Let’s Make A Deal

The SEVEN
30 March 2014
As free agents hit the market in the NFL, and NBA & NHL teams attempt to fortify themselves for the stretch run, here is a listing of (some of the) best deals in history.

I. New York Yankees: Acquiring Babe Ruth

The Boston Red Sox traded P/OF Babe Ruth to the New York Yankees in 1919, undoubtedly unaware that he would wind up as an American icon with 714 home runs. In the eyes of some Boston fans, that trade brought into effect the Curse of the Bambino, the curse which allegedly bedeviled the Red Sox from that point until 2004, when they won their next World Series title after an improbable playoff comeback from three games down against the Yankees.

II. Brooklyn Dodgers: Moving to Los Angeles

The Brooklyn Dodgers were looking to build a new stadium…and ironically, the area they wanted is the very same land on which the Brooklyn Nets are playing at the Barclays Center.

Unable to get what they wanted at home, they took a sweetheart deal 3000 miles away in which they got gifted the land on which Dodger Stadium was built.

III. Yankees beat Indians

No, not on the baseball diamond, at least this time. Dutch settlers purchased the island of Manhattan from Native Americans for what has traditionally said to have been twenty-four dollars. Even if a more recent analysis is correct in pricing it closer to a thousand dollars, it was still a steal – on several levels.

IV. Philadelphia ’76ers: Acquiring Julius “Dr. J” Erving

After the NBA-ABA merger in 1976, New York Nets owner Roy Boe was strapped for cash – and sold the merged league’s greatest gate attraction, Dr. J, to the Sixers.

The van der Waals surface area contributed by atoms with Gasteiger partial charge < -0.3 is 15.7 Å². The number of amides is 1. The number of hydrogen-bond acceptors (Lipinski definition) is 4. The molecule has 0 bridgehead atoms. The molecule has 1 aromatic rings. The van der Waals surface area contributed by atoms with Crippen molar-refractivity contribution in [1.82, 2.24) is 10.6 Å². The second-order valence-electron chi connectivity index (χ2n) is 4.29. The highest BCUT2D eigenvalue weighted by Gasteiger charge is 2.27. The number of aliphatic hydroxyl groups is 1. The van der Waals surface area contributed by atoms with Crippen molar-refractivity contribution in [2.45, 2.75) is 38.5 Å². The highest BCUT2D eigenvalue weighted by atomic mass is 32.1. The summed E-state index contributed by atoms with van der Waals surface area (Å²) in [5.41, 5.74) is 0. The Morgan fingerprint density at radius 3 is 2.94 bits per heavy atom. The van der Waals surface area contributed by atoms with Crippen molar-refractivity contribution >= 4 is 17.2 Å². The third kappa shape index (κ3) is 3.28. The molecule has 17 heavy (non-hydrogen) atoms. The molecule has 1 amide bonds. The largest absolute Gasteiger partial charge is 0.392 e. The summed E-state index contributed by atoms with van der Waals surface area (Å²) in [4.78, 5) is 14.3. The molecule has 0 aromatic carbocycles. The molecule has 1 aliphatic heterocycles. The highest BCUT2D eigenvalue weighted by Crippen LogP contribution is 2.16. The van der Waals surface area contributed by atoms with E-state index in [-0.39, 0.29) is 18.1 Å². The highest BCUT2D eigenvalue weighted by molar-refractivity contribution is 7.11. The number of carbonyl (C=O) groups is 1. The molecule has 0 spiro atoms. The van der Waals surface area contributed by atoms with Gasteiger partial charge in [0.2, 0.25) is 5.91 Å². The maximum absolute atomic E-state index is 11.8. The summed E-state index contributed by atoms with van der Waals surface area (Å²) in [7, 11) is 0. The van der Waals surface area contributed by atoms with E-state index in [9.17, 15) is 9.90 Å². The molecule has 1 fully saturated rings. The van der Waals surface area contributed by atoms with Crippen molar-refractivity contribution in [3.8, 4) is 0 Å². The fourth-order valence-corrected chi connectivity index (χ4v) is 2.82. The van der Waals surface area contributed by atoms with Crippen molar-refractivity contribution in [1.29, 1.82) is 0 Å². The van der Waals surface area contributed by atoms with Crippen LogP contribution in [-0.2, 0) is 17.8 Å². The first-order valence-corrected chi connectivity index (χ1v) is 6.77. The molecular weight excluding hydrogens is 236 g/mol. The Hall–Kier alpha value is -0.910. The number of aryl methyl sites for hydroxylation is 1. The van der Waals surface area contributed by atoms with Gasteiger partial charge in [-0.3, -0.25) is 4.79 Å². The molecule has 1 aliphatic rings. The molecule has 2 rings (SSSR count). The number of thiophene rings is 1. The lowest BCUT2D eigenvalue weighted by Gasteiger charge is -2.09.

With Erving, the Nets had won two of the last three ABA titles…but have not won since. The Doctor became the centerpiece of the Sixers franchise for over a decade, and helped lead them to the NBA Championship in 2003.

As an addendum, the worst decision ever made was by the New York Knicks, who turned down a similar trade for Erving.

V. Spirits Owners: Acquiring Future Assets

As the aforementioned merger was taking shape, Ozzie and Daniel Silna, owners of the ABA’s Spirits of St. Louis – yes, that was their name – took a buyout as opposed to joining the NBA. Their deal entitled them to 4/7 of a team’s TV revenue in perpetuity, a deal that wouldn’t seem like much with a league that showed playoff games on tape delay in that era.

Since then the popularity of players from the Doctor, Bird and Magic, and Jordan to King James and Durant have catapulted the league to new heights of popularity…and this deal has been worth up to $300 million…plus the $500 million the NBA recently paid to end the arrangement.

VI. Toronto Blue Jays: Trading with the Boston Celtics
Boston Celtics: Trading with the Toronto Blue Jays

Danny Ainge, a college basketball hero, was playing for the Blue Jays, where he batted .187 in 1981. When he decided to leave baseball for the Celtics, it set off a legal dispute between the teams, with the Celtics ultimately paying somewhere in the neighborhood of $500,000 to the Blue Jays.

The Jays got much more than they probably could have from any baseball team, while the Celtics got a guard that helped them win championships in 1984 and 1986.

VII. Dallas Cowboys: Trading Herschel Walker to Minnesota

Herschel Walker was an incredible back, from college to the USFL to the NFL – but his biggest NFL impact was probably as a result of his trade to Minnesota largely for 13 players, some of which helped fuel the Cowboys’ success for years to come.

 

 

 

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